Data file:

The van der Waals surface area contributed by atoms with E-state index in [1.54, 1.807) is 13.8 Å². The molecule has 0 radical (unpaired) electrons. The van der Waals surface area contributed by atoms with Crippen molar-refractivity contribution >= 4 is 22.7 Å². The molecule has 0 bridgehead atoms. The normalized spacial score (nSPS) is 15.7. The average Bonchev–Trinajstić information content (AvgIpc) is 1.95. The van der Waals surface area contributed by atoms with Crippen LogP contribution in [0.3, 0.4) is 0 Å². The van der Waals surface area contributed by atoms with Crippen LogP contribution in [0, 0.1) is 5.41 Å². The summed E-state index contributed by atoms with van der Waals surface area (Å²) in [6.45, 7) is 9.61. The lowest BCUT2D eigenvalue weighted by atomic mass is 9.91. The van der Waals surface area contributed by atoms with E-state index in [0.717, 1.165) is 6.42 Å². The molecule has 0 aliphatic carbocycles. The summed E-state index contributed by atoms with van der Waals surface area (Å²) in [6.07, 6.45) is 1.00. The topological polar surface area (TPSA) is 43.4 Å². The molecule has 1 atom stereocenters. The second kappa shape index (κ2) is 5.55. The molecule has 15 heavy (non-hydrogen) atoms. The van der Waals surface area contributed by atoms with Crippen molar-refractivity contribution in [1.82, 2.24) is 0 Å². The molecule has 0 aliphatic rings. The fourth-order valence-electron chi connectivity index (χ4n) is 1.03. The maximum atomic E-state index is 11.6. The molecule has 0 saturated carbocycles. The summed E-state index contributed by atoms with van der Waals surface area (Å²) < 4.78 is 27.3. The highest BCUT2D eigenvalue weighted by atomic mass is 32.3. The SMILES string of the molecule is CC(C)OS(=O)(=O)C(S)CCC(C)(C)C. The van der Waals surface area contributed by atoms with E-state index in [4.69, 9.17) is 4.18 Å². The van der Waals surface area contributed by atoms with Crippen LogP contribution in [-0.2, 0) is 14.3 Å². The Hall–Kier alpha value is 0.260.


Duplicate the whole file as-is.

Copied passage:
The van der Waals surface area contributed by atoms with E-state index in [1.54, 1.807) is 13.8 Å². The molecule has 0 radical (unpaired) electrons. The van der Waals surface area contributed by atoms with Crippen molar-refractivity contribution >= 4 is 22.7 Å². The molecule has 0 bridgehead atoms. The normalized spacial score (nSPS) is 15.7. The average Bonchev–Trinajstić information content (AvgIpc) is 1.95. The van der Waals surface area contributed by atoms with Crippen LogP contribution in [0.3, 0.4) is 0 Å². The van der Waals surface area contributed by atoms with Crippen LogP contribution in [0, 0.1) is 5.41 Å². The summed E-state index contributed by atoms with van der Waals surface area (Å²) in [6.45, 7) is 9.61. The lowest BCUT2D eigenvalue weighted by atomic mass is 9.91. The van der Waals surface area contributed by atoms with E-state index in [0.717, 1.165) is 6.42 Å². The molecule has 0 aliphatic carbocycles. The summed E-state index contributed by atoms with van der Waals surface area (Å²) in [6.07, 6.45) is 1.00. The topological polar surface area (TPSA) is 43.4 Å². The molecule has 1 atom stereocenters. The second kappa shape index (κ2) is 5.55. The molecule has 15 heavy (non-hydrogen) atoms. The van der Waals surface area contributed by atoms with Crippen molar-refractivity contribution in [1.82, 2.24) is 0 Å². The molecule has 0 aliphatic rings. The fourth-order valence-electron chi connectivity index (χ4n) is 1.03. The maximum atomic E-state index is 11.6. The molecule has 0 saturated carbocycles. The summed E-state index contributed by atoms with van der Waals surface area (Å²) < 4.78 is 27.3. The highest BCUT2D eigenvalue weighted by atomic mass is 32.3. The SMILES string of the molecule is CC(C)OS(=O)(=O)C(S)CCC(C)(C)C. The van der Waals surface area contributed by atoms with E-state index in [4.69, 9.17) is 4.18 Å². The van der Waals surface area contributed by atoms with Crippen LogP contribution in [-0.2, 0) is 14.3 Å². The Hall–Kier alpha value is 0.260.